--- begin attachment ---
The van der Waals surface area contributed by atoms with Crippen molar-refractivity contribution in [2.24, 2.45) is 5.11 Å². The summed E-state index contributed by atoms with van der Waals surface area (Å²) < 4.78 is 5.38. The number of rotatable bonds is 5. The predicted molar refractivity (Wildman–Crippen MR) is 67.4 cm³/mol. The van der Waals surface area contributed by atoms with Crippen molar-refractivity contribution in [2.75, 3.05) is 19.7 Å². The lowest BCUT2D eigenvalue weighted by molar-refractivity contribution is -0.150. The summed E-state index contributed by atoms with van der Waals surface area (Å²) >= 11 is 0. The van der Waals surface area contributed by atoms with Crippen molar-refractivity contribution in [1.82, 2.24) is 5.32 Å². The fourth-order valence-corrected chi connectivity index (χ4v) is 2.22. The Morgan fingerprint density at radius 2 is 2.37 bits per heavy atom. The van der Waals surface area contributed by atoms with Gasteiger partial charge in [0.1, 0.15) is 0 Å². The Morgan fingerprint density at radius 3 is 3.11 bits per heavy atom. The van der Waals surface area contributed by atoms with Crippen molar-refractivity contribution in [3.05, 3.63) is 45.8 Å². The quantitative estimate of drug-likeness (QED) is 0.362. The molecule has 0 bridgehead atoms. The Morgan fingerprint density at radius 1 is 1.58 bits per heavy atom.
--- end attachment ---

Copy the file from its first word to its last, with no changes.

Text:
The van der Waals surface area contributed by atoms with Crippen molar-refractivity contribution in [2.24, 2.45) is 5.11 Å². The summed E-state index contributed by atoms with van der Waals surface area (Å²) < 4.78 is 5.38. The number of rotatable bonds is 5. The predicted molar refractivity (Wildman–Crippen MR) is 67.4 cm³/mol. The van der Waals surface area contributed by atoms with Crippen molar-refractivity contribution in [2.75, 3.05) is 19.7 Å². The lowest BCUT2D eigenvalue weighted by molar-refractivity contribution is -0.150. The summed E-state index contributed by atoms with van der Waals surface area (Å²) >= 11 is 0. The van der Waals surface area contributed by atoms with Crippen molar-refractivity contribution in [1.82, 2.24) is 5.32 Å². The fourth-order valence-corrected chi connectivity index (χ4v) is 2.22. The Morgan fingerprint density at radius 2 is 2.37 bits per heavy atom. The van der Waals surface area contributed by atoms with Gasteiger partial charge in [0.1, 0.15) is 0 Å². The Morgan fingerprint density at radius 3 is 3.11 bits per heavy atom. The van der Waals surface area contributed by atoms with Crippen molar-refractivity contribution in [3.05, 3.63) is 45.8 Å². The quantitative estimate of drug-likeness (QED) is 0.362. The molecule has 0 bridgehead atoms. The Morgan fingerprint density at radius 1 is 1.58 bits per heavy atom.